TrueHoop: Mark Haubner
February, 15, 2013
By Mark Haubner
Getty ImagesSkills, scmills. Who's the fastest guy with the ball?
Are you excited for the NBA Skills Challenge coming up on Saturday night?
Of course you’re not.
Watching point guards dribble around an obstacle course at half-speed, occasionally stopping to pinpoint a rudimentary chest or bounce pass, is a pointless exercise worthy of fast-forward treatment on your DVR.
Ten editions of the Skills Challenge have proved that the event not only provides minimal entertainment value but also is irrelevant to the conversation of sports fans. Though intended to showcase the fruits of passionate, dedicated training, if anything the Skills Challenge conveys a sense of apathy, with players going through the motions in an event in which they are required to participate.
It’s time for a change.
It’s time for the Fastest Man With The Ball competition to replace the Skills Challenge on All-Star Saturday.
(Note: the idea was first floated in this corner of the internet by John Krolik of Cavs: The Blog as part of a 2009 TrueHoop Network roundtable on improving All-Star Weekend, and deserves a re-airing in the HoopIdea era.)
“Who is the fastest man with the ball?” is a question that you’ll periodically hear on NBA broadcasts. It’s a topic that’s fun for fans to debate, and it’s a crown that players might actually aspire to compete for and hold.
The specifics of the rules can be up for debate. Let’s say players start on the baseline and go down and back the full court, needing to make a layup each time, before finishing with a sprint back to half court, for a total of about 70 meters with the ball. Perhaps two baskets could be set up at each end of the court for some head-to-head competition. There might need to be something like a minimum number of dribbles to prevent players from simply throwing the ball ahead and sprinting after it.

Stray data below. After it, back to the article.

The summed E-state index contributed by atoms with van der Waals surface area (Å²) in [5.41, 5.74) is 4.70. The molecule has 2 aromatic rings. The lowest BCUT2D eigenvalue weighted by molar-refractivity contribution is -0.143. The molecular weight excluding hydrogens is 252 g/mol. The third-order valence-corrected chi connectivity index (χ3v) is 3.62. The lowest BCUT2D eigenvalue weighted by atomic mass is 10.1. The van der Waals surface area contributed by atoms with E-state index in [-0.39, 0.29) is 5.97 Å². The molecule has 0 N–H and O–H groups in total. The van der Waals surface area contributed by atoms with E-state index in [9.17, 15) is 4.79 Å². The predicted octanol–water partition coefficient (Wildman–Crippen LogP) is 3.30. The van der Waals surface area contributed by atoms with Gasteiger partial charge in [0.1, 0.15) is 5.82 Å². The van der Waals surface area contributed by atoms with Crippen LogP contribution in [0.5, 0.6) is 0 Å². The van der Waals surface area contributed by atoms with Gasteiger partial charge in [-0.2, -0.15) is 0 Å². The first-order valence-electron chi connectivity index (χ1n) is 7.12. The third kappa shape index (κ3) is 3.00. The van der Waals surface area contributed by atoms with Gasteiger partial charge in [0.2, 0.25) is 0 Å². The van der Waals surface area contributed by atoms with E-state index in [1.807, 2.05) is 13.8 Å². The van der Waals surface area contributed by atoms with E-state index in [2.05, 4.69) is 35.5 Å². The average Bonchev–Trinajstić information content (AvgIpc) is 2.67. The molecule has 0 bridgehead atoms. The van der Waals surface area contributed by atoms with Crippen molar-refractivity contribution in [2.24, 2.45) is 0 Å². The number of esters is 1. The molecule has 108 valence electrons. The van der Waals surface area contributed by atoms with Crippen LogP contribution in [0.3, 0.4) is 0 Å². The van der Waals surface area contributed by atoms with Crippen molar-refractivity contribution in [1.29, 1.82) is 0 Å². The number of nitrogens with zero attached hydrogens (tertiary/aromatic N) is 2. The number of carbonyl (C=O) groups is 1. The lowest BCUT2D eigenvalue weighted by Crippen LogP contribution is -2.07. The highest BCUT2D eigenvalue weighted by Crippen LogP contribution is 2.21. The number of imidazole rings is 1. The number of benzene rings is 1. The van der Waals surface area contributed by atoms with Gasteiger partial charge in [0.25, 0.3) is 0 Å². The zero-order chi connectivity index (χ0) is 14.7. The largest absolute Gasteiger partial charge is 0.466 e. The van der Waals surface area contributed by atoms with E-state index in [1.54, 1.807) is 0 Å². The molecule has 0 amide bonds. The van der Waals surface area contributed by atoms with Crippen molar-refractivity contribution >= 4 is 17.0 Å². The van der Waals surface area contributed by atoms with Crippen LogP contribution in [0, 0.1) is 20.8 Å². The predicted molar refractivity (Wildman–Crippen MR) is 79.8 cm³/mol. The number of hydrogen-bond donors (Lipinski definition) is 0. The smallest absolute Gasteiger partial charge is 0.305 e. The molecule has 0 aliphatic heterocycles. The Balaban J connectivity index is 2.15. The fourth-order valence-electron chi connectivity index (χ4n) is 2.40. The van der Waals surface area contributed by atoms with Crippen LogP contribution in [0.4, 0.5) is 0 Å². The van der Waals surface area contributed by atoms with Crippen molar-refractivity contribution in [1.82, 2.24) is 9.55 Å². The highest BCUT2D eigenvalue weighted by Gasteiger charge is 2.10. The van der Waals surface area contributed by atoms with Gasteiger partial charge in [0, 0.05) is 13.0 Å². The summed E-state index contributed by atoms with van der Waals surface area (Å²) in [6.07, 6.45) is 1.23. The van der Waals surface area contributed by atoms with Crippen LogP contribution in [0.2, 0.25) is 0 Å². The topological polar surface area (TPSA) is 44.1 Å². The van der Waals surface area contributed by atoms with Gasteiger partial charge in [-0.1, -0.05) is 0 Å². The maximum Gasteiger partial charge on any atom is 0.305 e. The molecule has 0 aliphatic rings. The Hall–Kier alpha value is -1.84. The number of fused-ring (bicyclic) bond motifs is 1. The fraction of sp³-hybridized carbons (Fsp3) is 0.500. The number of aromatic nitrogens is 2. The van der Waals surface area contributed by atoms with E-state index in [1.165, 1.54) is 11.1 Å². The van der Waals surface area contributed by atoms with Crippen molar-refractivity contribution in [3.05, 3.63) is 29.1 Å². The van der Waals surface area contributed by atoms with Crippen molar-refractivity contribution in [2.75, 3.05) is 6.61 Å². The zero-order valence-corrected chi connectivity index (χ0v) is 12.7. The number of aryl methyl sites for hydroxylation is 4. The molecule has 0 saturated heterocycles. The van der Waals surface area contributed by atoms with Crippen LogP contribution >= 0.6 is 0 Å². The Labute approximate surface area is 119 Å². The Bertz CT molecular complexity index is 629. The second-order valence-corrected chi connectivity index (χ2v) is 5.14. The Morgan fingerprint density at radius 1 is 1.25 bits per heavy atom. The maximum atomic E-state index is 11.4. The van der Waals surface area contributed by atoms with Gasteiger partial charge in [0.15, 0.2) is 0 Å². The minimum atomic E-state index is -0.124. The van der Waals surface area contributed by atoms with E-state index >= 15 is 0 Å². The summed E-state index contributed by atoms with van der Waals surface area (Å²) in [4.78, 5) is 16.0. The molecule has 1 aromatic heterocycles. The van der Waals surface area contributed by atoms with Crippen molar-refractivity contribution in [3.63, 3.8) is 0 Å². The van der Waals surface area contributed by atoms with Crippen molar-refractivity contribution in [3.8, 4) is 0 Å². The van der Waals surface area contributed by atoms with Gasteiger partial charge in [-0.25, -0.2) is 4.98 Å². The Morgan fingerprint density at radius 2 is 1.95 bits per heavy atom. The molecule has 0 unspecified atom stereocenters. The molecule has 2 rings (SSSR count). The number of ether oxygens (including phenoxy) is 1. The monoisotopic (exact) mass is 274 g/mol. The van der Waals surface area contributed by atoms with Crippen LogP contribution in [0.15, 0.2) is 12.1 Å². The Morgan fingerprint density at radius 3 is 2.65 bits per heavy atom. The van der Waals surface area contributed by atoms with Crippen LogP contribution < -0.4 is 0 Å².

Feel free to tweak away at these ideas all you like. I’m sure we can come up with something reasonable. The key is agreeing on the premise of finding a way to measure top speed with the ball, something that would resonate with fans from casual to hard-core much more than navigating the Skills Challenge labyrinth.
Who would win the 2013 Fastest Man With The Ball competition? My guess is that the odds-on favorites would be John Wall and Ty Lawson.
Who else would be in my ideal eight-man field? Well, Derrick Rose and Rajon Rondo would be no-brainers if they weren’t injured. Without them, I’ll put Tony Parker, Monta Ellis, Russell Westbrook and Darren Collison on my list as definites, and I have Eric Bledsoe just edging out Nate Robinson in the freak-of-nature category.
And yeah, I’m saving one last spot for LeBron James, just because I’d love to see what would happen.
Here's the best part: While the Skills Challenge doesn't really tell us who the most skilled player in the NBA is, the Fastest Man With The Ball would result in a meaningful title that could be debated and discussed all season.
I know I’d be eager to watch and see the results, and that’s a lot more than I can say about the Skills Challenge. It’s time to try something different.